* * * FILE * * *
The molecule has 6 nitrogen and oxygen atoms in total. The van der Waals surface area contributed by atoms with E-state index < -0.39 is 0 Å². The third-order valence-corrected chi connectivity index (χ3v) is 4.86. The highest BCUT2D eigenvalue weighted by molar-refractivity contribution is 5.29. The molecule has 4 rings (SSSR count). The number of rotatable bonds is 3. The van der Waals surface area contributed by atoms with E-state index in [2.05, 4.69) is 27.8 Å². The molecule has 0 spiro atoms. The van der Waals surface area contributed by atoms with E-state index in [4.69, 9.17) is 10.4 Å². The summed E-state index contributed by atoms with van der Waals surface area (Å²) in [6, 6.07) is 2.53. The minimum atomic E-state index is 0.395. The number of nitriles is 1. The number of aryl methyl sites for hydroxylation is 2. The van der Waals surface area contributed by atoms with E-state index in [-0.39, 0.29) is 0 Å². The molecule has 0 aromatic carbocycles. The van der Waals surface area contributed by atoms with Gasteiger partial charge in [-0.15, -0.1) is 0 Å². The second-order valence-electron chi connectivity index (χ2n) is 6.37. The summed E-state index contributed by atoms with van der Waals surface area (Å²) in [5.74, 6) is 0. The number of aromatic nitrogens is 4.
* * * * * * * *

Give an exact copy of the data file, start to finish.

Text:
The molecule has 6 nitrogen and oxygen atoms in total. The van der Waals surface area contributed by atoms with E-state index < -0.39 is 0 Å². The third-order valence-corrected chi connectivity index (χ3v) is 4.86. The highest BCUT2D eigenvalue weighted by molar-refractivity contribution is 5.29. The molecule has 4 rings (SSSR count). The number of rotatable bonds is 3. The van der Waals surface area contributed by atoms with E-state index in [2.05, 4.69) is 27.8 Å². The molecule has 0 spiro atoms. The van der Waals surface area contributed by atoms with E-state index in [4.69, 9.17) is 10.4 Å². The summed E-state index contributed by atoms with van der Waals surface area (Å²) in [6, 6.07) is 2.53. The minimum atomic E-state index is 0.395. The number of nitriles is 1. The number of aryl methyl sites for hydroxylation is 2. The van der Waals surface area contributed by atoms with E-state index in [-0.39, 0.29) is 0 Å². The molecule has 0 aromatic carbocycles. The van der Waals surface area contributed by atoms with Gasteiger partial charge in [-0.15, -0.1) is 0 Å². The second-order valence-electron chi connectivity index (χ2n) is 6.37. The summed E-state index contributed by atoms with van der Waals surface area (Å²) in [5.74, 6) is 0. The number of aromatic nitrogens is 4.